When fifteen-year-old Clary Fray heads out to the Pandemonium Club in New York City, she hardly expects to witness a murder—much less a murder committed by three teenagers covered with strange tattoos and brandishing bizarre weapons. And she’s more than a little startled when the body disappears into thin air. Soon Clary is introduced to the world of the Shadowhunters, a secret cadre of warriors dedicated to driving demons out of our world and back to their own. And Clary is introduced with a vengeance, when her mother disappears and Clary herself is almost killed by a grotesque monster. How could a mere human survive such an attack and kill a demon? The Shadowhunters would like to know…
City Of Bones
Readers BEWARE: If you’re not emotionally ready to read six-highly addictive, young-adult fantasy novels within the space of a week, turn back now.
City of Bones, the first book in The Mortal Instruments series, is a teen-reader’s dream. Beautifully written and full of dark humour and quick-wit, Clare invites us into her incredibly detailed Shadowhunter world through our love for the mythological, the taboo, and the not-so-ordinary protagonist.
The novel centres around Clarissa Fray, a red-haired, feisty girl, who dreams of nothing more than becoming an artist, just like her mother. She is fifteen and at that crucial stage of self-discovery, yet no mundane can imagine just how much discovery will take place. Mundanes are humans – everyday people like you and I, and it turns out Clary is far from ordinary. Instead, she is a Shadowhunter – a human with angel blood coursing through her. She should have been raised to fight demons, to rid the earth of those who seek to compromise it and yet here she is, living in Brooklyn and completely oblivious. Well, that is until one chaotic night where she sees a demon – disguised as a teenage boy – murdered by a bunch of sassy shadowhunters. And from there, all hell breaks loose. Her mother has been lying to her all these years and the truth is about to prevail.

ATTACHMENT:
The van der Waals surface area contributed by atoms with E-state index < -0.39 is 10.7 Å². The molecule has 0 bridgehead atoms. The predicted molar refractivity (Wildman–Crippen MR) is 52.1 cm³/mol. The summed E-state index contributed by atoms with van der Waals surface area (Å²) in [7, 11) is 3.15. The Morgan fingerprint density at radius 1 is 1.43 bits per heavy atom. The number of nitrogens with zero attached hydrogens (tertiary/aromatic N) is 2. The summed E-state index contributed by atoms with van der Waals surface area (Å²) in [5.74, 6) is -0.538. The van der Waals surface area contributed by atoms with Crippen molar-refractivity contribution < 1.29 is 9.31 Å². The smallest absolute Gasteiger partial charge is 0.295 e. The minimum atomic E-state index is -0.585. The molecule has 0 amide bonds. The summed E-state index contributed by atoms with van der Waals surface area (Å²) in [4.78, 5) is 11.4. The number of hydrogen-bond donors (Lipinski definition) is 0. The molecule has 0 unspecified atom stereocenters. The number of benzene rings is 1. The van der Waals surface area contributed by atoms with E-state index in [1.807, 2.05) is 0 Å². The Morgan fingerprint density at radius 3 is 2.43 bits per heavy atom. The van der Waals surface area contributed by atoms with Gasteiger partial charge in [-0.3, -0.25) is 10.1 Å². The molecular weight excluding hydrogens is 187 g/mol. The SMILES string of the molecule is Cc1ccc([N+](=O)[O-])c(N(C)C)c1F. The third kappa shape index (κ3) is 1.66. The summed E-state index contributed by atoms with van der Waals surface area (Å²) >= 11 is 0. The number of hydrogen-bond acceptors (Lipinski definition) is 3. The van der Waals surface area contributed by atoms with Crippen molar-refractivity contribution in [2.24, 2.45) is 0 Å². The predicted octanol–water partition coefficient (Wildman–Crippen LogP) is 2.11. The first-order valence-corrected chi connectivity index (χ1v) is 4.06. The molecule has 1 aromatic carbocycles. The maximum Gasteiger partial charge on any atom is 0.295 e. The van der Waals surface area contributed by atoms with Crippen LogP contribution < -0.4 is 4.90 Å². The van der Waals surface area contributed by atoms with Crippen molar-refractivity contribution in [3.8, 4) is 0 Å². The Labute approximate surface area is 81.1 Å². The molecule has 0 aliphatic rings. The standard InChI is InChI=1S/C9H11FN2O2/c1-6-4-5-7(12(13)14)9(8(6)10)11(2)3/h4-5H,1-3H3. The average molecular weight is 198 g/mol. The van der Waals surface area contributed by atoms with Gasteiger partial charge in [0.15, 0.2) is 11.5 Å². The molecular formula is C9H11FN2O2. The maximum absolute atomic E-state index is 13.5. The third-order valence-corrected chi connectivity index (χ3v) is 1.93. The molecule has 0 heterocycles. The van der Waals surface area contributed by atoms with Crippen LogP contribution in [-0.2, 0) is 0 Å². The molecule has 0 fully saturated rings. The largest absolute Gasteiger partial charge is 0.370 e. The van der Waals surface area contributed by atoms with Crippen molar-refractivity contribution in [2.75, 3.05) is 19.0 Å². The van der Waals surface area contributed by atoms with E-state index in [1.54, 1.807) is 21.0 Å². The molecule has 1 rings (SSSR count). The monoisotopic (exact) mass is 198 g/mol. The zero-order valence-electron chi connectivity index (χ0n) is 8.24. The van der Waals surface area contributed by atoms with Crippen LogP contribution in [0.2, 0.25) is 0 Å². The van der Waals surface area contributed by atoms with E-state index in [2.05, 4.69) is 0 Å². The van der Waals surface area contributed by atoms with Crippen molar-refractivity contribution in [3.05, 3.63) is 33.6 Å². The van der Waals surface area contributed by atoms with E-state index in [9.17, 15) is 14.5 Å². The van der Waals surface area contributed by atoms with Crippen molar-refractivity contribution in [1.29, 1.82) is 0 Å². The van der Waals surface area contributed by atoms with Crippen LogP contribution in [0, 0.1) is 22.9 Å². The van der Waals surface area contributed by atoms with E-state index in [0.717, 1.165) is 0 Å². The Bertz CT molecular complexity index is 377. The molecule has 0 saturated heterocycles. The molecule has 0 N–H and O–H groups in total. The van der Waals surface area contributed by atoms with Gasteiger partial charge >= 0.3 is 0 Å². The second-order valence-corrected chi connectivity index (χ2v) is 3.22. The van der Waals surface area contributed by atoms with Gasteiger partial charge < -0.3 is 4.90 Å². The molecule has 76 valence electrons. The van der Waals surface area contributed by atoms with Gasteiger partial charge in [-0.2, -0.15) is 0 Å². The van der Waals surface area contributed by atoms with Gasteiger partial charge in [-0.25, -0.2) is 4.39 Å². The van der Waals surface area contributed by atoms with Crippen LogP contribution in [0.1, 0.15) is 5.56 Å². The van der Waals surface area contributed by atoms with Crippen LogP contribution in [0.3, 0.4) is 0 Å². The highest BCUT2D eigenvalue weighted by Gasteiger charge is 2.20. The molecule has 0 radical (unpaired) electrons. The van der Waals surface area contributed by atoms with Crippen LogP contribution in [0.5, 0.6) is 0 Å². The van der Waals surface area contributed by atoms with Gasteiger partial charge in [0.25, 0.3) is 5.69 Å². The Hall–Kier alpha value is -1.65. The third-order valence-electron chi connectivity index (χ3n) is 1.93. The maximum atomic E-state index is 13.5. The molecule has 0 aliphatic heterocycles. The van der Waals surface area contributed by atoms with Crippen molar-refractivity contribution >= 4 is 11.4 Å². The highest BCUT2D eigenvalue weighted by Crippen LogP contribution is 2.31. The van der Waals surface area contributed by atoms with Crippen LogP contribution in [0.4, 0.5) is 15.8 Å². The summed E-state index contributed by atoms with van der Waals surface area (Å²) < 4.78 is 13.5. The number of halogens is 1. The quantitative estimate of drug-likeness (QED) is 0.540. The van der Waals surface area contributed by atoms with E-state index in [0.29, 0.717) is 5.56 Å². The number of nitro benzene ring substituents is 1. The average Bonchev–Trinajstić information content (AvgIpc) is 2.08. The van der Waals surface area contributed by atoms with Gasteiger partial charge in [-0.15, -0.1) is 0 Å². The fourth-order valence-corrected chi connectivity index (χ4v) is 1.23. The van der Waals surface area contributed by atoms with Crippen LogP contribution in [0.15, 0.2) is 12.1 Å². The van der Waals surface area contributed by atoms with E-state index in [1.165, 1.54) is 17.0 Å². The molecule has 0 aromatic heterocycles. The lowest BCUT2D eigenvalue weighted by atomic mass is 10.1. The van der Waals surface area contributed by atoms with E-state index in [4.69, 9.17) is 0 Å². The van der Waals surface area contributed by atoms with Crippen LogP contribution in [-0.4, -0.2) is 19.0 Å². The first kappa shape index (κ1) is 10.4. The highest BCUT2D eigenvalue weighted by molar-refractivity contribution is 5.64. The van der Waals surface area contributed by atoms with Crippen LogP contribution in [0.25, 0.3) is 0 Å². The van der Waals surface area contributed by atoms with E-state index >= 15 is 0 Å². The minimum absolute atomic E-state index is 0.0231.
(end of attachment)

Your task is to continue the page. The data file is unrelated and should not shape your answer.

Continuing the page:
The book is placed with everything and anything the 2007-2012 world were obsessed with: vampires, werewolves, love-triangles, conveniently absent parents (or in this case, not so absent, after all?), teenage heroics, characters with prominent and flexing jawlines, and the search for magical items which in the wrong hands could end the world as we know it. No big deal, right?
Full of ridiculous amounts of sarcasm, action, and some hit-and-miss romance (you’ll see what I mean), City of Bones is for anyone willing to give fantasy novels a try. I want to compare it in some way to other books I have read and fallen in love with, but I don’t think that really does the book justice. It’s incredible in its own right and needs no comparisons to convince you to read it.
In my opinion, this book should certainly be in your Fantasy-Top-10-To-Read-List this year, especially considering it’s a decade old now. You’ve already missed so much time to obsess over it; don’t miss anymore.